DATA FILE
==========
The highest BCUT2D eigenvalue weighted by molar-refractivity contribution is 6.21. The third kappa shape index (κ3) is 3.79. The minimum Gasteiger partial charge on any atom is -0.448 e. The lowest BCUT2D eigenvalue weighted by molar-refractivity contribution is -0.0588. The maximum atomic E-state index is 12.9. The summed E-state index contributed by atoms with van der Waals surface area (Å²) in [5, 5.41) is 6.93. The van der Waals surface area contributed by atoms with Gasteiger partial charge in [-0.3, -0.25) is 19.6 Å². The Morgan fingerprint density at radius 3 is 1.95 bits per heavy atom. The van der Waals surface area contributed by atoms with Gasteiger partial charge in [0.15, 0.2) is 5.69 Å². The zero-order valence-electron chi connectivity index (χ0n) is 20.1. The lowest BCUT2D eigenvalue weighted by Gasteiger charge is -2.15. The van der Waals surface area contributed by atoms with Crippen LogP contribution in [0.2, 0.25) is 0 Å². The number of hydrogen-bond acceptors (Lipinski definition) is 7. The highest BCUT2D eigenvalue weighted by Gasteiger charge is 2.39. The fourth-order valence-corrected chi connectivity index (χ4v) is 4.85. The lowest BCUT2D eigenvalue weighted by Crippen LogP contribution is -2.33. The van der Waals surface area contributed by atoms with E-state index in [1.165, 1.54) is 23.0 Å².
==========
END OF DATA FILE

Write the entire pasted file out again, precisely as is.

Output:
The highest BCUT2D eigenvalue weighted by molar-refractivity contribution is 6.21. The third kappa shape index (κ3) is 3.79. The minimum Gasteiger partial charge on any atom is -0.448 e. The lowest BCUT2D eigenvalue weighted by molar-refractivity contribution is -0.0588. The maximum atomic E-state index is 12.9. The summed E-state index contributed by atoms with van der Waals surface area (Å²) in [5, 5.41) is 6.93. The van der Waals surface area contributed by atoms with Gasteiger partial charge in [-0.3, -0.25) is 19.6 Å². The Morgan fingerprint density at radius 3 is 1.95 bits per heavy atom. The van der Waals surface area contributed by atoms with Gasteiger partial charge in [0.15, 0.2) is 5.69 Å². The zero-order valence-electron chi connectivity index (χ0n) is 20.1. The lowest BCUT2D eigenvalue weighted by Gasteiger charge is -2.15. The van der Waals surface area contributed by atoms with Crippen LogP contribution in [0.2, 0.25) is 0 Å². The number of hydrogen-bond acceptors (Lipinski definition) is 7. The highest BCUT2D eigenvalue weighted by Gasteiger charge is 2.39. The fourth-order valence-corrected chi connectivity index (χ4v) is 4.85. The lowest BCUT2D eigenvalue weighted by Crippen LogP contribution is -2.33. The van der Waals surface area contributed by atoms with E-state index in [1.165, 1.54) is 23.0 Å².